Tent for a tent in Brussels
We had two pains, both of which brought Turkey into a head-on collision with its allies.
One of them is the Kurdistan Workers’ Party (PKK) tent incident at the EU capital of Brussels that came like a stab at a time when our relations were improving.
The other one is the Democratic Union Party (PYD) that was like a black cat between us and the U.S.
With both of them, we forced our allies to make a precise choice; they had to choose us or a bloody terror organization.
In the end, even though we were absolutely right, somehow we faced the risk of losing our strategic allies to a terror organization. Indeed, they did not choose anybody over us but they did not opt for our theses either.
They did not abandon PYD, the tent or us. Interests did not overlap; the methods and dynamics did not coincide.
No matter what we did or said, we were unable to convince Brussels to not allow the PKK again to erect a tent, and the U.S. that the PYD was exactly like the PKK, a downright terror organization.
The removed tents were erected again and the U.S. insisted on not identifying the PYD with the PKK. While it called one a terror organization it resisted calling the other the same.
Ankara was angry and this anger made our relations worse. We were disappointed but our efforts went nowhere.
We were isolated, weakened and defeated. The PKK was about to succeed in poisoning our already strained relationships with the EU and the U.S.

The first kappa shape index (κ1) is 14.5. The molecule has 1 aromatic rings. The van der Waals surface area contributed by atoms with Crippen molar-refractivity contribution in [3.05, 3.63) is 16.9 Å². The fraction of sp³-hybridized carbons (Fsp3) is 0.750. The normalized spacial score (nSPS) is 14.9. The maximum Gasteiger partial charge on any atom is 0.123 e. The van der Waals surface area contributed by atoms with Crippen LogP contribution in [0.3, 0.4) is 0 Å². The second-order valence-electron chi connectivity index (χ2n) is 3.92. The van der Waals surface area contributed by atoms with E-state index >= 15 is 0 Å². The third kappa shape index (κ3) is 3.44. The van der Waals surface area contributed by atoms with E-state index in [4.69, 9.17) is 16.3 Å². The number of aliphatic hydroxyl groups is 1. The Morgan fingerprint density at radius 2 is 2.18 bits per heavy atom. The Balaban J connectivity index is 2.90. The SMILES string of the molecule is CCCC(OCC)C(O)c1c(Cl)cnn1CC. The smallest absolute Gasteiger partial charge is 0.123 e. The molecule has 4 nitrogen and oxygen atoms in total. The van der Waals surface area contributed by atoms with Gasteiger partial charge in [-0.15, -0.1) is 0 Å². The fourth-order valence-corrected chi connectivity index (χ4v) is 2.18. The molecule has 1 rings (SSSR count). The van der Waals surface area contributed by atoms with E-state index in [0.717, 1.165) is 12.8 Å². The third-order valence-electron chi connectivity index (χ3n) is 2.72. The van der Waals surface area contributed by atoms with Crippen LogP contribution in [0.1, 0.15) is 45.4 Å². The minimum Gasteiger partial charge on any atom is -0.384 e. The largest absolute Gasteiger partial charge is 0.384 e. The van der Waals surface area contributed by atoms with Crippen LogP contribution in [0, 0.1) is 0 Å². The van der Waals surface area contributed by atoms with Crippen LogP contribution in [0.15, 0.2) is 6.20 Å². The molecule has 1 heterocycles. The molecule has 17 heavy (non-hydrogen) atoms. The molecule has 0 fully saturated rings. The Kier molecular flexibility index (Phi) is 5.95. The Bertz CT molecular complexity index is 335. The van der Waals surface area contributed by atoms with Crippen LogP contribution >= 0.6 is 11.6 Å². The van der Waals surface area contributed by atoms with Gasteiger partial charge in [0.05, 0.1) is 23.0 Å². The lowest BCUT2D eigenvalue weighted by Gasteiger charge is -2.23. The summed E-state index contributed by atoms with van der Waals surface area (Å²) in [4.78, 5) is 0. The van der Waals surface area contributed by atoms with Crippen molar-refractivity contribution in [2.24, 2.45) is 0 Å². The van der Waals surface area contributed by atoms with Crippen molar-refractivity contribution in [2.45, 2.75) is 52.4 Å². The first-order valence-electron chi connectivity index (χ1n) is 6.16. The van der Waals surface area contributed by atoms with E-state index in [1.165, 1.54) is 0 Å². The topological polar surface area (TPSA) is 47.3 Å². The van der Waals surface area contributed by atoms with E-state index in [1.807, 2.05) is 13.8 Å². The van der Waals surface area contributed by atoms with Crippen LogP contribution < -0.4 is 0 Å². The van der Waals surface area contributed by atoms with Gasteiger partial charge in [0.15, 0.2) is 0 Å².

Two news stories the other day showed that we were no longer acting emotionally. First, one was when Foreign Minister Mevlüt Çavuşoğlu spoke to the Voice of America radio and declared that because we thought differently than the U.S. regardşng the PYD, it did not mean we will be cross with the U.S. Apparently, Ankara will try other ways to eliminate our differences of opinion. It will adopt a subtle strategy…
The second good news is from Brussels. The head of the Belgium branch of Union of European Turkish Democrats (UETD), Basir Hamarat, said they were going to erect a tent across from the European Parliament to show the true face of the PKK. They did so.
Turkey has given up imposing its views and demands in a dry manner; it has started talking in a language its interlocutors understand.
If the PYD had been able to emerge as an independent and rational actor in Syria, stripping itself from the guidance of Kandil, then it would be able to work with Turkey. Its leader, Salih Müslüm, would have shuttled to and from Ankara. That door had been opened and practiced. But it chose to be a guided power.
Turkey could not have partnered with a PYD under the command of the PKK while it was fighting the PKK. It was not a logical expectation. The relationship was severed.
However, our friend and ally the U.S., despite the reaction from Turkey, separated the PYD from the PKK. It said it does not see it as a terror organization and instead, it sees it as a legitimate partner in the war against the Islamic State of Iraq and the Levant (ISIL).
One option could have been to slam the door and tell them to go to hell. The other was to stand firm without a showdown. I think we are doing the latter now.
I guess we will be able to save our relations with the West from the reservations of the PKK. We are eliminating its initiative to destroy our relationships.
It was this stance that was behind the former foreign policy victories of the ruling Justice and Development Party (AK Party).
I hope I am not wrong.